this new AMG C43 shares its spangly grille with lesser C-classes, so it looks pretty sober. only the four exhausts give the game away that this is no ordinary estate. Inside there’s hardly an abundance of AMG cues, either, but the car’s intentions are clear from the moment you drive off. The chassis is much firmer than that of the BMW, even in its more comfortable modes, and the steering, although light, is very quick.

    On paper the Mercedes has the BMW covered, with that 367hp supported by 520nm of torque, resulting in a 0-100km/h time of 4.7sec. this is reflected by an eagerness to the C43’s drivetrain that the 340i could only wish for – the rev-counter needle dashes around the dial as if on a vacuum – although the twin-turbo V6 doesn’t rev as high as the BMW’s straight-six. The nine-speed auto gearbox is quick, with sharp, crisp changes that better those of a lot of double-clutch systems. Sadly, to avoid confusing the drivetrain and causing a long pause before the power comes back in, you need to change up by around 6200rpm.

    The C43’s chassis doesn’t change dramatically between each of its drive modes. However, the dampers can be softened off separately should you want the slightly more pliant ride with the more immediate throttle map. Keep the engine, gearbox and suspension in their sportiest settings and there’s almost no slack in any of the controls. The C43 changes direction instantly, the chassis more than capable of keeping up with the quick steering.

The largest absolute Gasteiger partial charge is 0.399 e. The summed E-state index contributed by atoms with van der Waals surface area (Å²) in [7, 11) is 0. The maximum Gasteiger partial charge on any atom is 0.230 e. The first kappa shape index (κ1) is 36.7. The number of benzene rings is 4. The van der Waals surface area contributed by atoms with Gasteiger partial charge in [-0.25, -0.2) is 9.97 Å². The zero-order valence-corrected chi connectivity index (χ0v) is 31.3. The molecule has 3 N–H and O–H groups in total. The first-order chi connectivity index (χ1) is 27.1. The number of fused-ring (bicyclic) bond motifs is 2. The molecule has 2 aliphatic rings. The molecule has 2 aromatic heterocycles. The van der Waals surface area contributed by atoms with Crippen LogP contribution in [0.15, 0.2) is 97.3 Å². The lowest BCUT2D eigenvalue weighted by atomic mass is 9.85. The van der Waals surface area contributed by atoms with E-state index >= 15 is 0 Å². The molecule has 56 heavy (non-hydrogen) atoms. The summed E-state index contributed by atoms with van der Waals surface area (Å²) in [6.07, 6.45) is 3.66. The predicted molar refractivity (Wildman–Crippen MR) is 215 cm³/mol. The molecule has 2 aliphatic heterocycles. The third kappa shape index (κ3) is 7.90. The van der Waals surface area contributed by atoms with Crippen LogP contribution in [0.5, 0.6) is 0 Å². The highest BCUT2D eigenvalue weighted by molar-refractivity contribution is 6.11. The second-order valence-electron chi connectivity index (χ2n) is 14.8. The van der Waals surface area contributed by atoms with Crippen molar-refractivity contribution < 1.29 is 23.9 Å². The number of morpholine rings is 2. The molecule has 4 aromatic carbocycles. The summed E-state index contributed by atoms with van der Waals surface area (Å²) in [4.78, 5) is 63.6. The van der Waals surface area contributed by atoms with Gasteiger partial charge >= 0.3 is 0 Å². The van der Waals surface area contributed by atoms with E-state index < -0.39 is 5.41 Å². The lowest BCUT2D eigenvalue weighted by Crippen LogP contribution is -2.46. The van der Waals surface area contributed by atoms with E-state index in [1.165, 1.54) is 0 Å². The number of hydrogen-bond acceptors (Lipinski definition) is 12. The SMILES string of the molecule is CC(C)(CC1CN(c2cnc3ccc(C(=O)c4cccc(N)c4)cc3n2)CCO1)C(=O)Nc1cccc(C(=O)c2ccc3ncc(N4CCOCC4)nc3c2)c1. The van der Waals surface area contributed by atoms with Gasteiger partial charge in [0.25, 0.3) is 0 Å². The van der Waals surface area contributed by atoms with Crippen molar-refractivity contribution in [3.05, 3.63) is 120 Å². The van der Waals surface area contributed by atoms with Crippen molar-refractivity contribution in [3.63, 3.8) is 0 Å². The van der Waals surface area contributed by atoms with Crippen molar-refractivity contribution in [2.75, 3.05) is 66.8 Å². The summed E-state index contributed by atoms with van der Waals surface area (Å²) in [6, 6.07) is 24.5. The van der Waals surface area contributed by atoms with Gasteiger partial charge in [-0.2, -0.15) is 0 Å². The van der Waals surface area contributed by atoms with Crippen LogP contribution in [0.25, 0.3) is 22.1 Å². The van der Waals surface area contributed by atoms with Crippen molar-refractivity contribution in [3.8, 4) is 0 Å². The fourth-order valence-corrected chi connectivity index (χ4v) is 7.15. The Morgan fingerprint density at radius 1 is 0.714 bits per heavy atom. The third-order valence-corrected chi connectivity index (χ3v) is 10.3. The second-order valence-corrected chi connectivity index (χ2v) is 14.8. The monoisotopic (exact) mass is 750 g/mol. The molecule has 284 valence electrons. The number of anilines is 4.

But as taut and responsive as the Mercedes is, it’s the sheer speed of the car that’s most remarkable. The 4Matic four-wheel-drive system contributes to an incredible amount of grip that means B-roads can be dispatched with disconcerting ease.

    You can throw anything at the C43 and it remains unruffled, but this incredible competence comes at the expense of any real interaction. The throttle doesn’t change the attitude of the car: a lift is as ineffectual as standing on the accelerator midcorner, the C43 staying glued to its original trajectory. Only a lot of speed and some tactical left-foot braking will eventually induce some reluctant movement from the rear axle. The AMG’s incredible capability goads you to drive faster and faster in an attempt to instigate some sort of reaction, but it’s near impossible to maintain the speeds needed for the C43 to come alive on the road.